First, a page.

15 The Lord God took the man and put him in the garden of Eden to work it and keep it. 16 And the Lord God commanded the man, saying, “You may surely eat of every tree of the garden, 17 but of the tree of the knowledge of good and evil you shall not eat, for in the day that you eat[d] of it you shall surely die.”
18 Then the Lord God said, “It is not good that the man should be alone; I will make him a helper fit for[e] him.” 19 Now out of the ground the Lord God had formed[f] every beast of the field and every bird of the heavens and brought them to the man to see what he would call them. And whatever the man called every living creature, that was its name. 20 The man gave names to all livestock and to the birds of the heavens and to every beast of the field. But for Adam[g] there was not found a helper fit for him. 21 So the Lord God caused a deep sleep to fall upon the man, and while he slept took one of his ribs and closed up its place with flesh. 22 And the rib that the Lord God had taken from the man he made[h] into a woman and brought her to the man. 23 Then the man said,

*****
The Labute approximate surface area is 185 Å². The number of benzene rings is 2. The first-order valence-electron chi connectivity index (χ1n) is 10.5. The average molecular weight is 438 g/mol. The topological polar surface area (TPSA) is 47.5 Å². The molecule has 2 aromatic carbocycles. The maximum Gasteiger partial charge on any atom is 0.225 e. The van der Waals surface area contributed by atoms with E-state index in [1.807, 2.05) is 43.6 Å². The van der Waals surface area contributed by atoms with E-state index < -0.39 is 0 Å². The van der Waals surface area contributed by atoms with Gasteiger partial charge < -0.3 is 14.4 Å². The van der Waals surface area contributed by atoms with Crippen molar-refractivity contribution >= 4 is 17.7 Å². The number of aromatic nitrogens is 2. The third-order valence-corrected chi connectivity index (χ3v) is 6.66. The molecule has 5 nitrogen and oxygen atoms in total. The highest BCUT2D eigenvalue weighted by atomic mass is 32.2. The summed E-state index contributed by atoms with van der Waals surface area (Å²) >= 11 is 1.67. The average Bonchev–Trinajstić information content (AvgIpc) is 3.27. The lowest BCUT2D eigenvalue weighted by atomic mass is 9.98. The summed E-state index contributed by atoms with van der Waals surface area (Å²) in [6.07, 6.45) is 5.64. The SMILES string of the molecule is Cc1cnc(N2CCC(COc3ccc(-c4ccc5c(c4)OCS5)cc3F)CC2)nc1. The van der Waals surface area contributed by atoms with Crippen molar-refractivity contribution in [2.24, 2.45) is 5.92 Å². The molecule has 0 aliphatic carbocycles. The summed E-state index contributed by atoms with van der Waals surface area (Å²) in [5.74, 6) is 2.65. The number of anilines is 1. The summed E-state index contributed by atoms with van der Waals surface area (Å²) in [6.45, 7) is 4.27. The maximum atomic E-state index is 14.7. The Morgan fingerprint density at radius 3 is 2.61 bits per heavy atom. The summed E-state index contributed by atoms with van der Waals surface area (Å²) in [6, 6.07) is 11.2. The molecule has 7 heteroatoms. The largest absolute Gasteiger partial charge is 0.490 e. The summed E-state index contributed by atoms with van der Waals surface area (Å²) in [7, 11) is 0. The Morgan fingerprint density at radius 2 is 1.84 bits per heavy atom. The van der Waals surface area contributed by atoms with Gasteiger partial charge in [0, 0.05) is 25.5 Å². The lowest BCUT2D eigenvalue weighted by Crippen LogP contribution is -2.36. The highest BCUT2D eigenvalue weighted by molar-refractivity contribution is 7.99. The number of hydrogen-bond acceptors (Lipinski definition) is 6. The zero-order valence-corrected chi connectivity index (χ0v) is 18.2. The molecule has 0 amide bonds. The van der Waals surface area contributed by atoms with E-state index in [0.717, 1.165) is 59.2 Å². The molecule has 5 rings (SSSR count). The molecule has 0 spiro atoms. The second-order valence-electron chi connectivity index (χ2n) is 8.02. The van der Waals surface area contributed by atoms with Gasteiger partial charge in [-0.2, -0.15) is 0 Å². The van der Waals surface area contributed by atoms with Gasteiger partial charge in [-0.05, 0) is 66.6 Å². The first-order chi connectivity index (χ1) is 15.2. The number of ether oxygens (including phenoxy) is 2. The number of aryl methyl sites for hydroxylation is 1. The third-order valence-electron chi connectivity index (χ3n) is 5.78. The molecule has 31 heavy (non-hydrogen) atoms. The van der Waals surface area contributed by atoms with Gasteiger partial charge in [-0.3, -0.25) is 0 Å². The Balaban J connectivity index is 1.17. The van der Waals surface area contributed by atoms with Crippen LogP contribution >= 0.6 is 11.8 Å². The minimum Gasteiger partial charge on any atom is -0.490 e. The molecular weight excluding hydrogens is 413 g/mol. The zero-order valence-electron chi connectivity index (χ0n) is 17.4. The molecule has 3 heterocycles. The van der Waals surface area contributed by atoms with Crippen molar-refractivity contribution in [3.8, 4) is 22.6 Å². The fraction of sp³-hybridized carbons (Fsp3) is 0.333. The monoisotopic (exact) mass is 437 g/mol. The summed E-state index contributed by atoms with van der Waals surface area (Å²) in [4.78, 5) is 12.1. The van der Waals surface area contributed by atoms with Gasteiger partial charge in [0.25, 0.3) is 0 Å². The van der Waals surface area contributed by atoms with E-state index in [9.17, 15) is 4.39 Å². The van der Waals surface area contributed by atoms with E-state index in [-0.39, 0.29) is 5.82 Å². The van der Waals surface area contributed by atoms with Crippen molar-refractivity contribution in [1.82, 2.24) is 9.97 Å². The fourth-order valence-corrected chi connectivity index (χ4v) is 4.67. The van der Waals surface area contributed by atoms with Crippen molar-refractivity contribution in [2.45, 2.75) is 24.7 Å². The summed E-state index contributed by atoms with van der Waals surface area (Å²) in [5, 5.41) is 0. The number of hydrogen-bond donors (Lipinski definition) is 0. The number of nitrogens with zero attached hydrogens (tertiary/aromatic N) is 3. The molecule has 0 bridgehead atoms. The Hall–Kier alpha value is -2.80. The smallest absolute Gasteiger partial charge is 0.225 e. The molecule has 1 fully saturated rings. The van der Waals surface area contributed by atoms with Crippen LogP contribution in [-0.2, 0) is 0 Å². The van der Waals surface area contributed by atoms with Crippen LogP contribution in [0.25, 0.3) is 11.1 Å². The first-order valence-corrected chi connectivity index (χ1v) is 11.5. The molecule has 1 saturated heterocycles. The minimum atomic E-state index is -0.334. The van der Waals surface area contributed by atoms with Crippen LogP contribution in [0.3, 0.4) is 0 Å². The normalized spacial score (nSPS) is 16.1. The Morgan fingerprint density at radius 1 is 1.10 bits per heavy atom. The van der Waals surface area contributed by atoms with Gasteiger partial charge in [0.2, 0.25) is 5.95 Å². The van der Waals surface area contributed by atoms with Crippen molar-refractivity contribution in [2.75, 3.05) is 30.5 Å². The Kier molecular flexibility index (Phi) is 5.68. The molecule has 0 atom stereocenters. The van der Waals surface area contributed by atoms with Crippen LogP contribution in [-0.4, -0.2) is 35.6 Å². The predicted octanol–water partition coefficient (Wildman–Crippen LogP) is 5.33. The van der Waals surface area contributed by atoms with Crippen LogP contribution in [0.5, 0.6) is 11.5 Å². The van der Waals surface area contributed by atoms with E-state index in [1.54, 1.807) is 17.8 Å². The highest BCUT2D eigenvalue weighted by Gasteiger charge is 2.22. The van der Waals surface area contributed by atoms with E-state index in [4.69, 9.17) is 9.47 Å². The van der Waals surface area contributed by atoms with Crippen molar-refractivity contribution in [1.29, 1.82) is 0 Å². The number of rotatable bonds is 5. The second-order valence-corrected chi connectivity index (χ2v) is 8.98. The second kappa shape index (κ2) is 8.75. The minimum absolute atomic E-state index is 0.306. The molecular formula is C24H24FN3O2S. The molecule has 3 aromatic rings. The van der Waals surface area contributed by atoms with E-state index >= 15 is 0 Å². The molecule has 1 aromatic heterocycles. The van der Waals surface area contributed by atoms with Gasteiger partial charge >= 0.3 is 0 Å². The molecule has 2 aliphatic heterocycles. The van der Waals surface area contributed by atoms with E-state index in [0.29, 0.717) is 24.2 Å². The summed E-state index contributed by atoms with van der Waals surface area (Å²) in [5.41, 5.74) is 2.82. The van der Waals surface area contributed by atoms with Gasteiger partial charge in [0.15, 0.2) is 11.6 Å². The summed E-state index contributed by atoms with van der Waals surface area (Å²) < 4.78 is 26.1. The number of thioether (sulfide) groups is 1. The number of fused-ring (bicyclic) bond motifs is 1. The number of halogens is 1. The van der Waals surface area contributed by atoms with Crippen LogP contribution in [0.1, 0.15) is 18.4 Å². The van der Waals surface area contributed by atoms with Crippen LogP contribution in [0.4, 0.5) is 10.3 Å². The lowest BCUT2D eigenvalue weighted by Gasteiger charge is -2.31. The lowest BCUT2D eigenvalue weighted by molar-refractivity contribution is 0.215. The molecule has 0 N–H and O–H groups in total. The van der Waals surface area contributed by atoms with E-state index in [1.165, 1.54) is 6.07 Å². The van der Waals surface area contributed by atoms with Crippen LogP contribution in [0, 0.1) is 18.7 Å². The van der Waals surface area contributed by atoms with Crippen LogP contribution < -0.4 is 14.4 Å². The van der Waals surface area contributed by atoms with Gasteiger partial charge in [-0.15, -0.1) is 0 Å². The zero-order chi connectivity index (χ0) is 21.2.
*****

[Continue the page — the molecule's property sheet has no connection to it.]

“This at last is bone of my bones
    and flesh of my flesh;
she shall be called Woman,
    because she was taken out of Man.”[i]

24 Therefore a man shall leave his father and his mother and hold fast to his wife, and they shall become one flesh. 25 And the man and his wife were both naked and were not ashamed.



If folks are interested enough to keep this going, there will be times where we change up the questions, but for Genesis 2, let's keep the same questions going: